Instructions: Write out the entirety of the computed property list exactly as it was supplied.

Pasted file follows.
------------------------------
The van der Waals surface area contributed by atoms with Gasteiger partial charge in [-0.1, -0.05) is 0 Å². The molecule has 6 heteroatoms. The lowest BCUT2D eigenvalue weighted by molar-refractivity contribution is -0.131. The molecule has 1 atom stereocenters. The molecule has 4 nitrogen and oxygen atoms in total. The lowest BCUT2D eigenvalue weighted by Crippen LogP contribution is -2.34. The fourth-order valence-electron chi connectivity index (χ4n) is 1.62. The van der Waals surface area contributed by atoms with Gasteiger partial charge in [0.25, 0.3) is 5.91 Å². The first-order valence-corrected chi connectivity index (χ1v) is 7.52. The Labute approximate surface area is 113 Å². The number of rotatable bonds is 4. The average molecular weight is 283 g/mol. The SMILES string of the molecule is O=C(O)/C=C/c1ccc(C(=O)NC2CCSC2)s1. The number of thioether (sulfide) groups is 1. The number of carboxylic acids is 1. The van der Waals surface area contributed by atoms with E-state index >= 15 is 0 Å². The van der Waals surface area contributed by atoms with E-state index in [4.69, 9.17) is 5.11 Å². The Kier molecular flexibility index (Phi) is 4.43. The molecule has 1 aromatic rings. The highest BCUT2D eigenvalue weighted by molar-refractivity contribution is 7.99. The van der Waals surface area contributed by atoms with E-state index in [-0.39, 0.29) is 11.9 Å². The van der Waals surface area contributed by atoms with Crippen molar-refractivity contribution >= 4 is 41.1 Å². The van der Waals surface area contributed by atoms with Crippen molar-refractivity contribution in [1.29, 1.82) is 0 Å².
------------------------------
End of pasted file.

The van der Waals surface area contributed by atoms with Gasteiger partial charge in [-0.1, -0.05) is 0 Å². The molecule has 6 heteroatoms. The lowest BCUT2D eigenvalue weighted by molar-refractivity contribution is -0.131. The molecule has 1 atom stereocenters. The molecule has 4 nitrogen and oxygen atoms in total. The lowest BCUT2D eigenvalue weighted by Crippen LogP contribution is -2.34. The fourth-order valence-electron chi connectivity index (χ4n) is 1.62. The van der Waals surface area contributed by atoms with Gasteiger partial charge in [0.25, 0.3) is 5.91 Å². The first-order valence-corrected chi connectivity index (χ1v) is 7.52. The Labute approximate surface area is 113 Å². The number of rotatable bonds is 4. The average molecular weight is 283 g/mol. The SMILES string of the molecule is O=C(O)/C=C/c1ccc(C(=O)NC2CCSC2)s1. The number of thioether (sulfide) groups is 1. The number of carboxylic acids is 1. The van der Waals surface area contributed by atoms with E-state index >= 15 is 0 Å². The van der Waals surface area contributed by atoms with E-state index in [4.69, 9.17) is 5.11 Å². The Kier molecular flexibility index (Phi) is 4.43. The molecule has 1 aromatic rings. The highest BCUT2D eigenvalue weighted by molar-refractivity contribution is 7.99. The van der Waals surface area contributed by atoms with E-state index in [-0.39, 0.29) is 11.9 Å². The van der Waals surface area contributed by atoms with Crippen molar-refractivity contribution >= 4 is 41.1 Å². The van der Waals surface area contributed by atoms with Crippen molar-refractivity contribution in [1.29, 1.82) is 0 Å².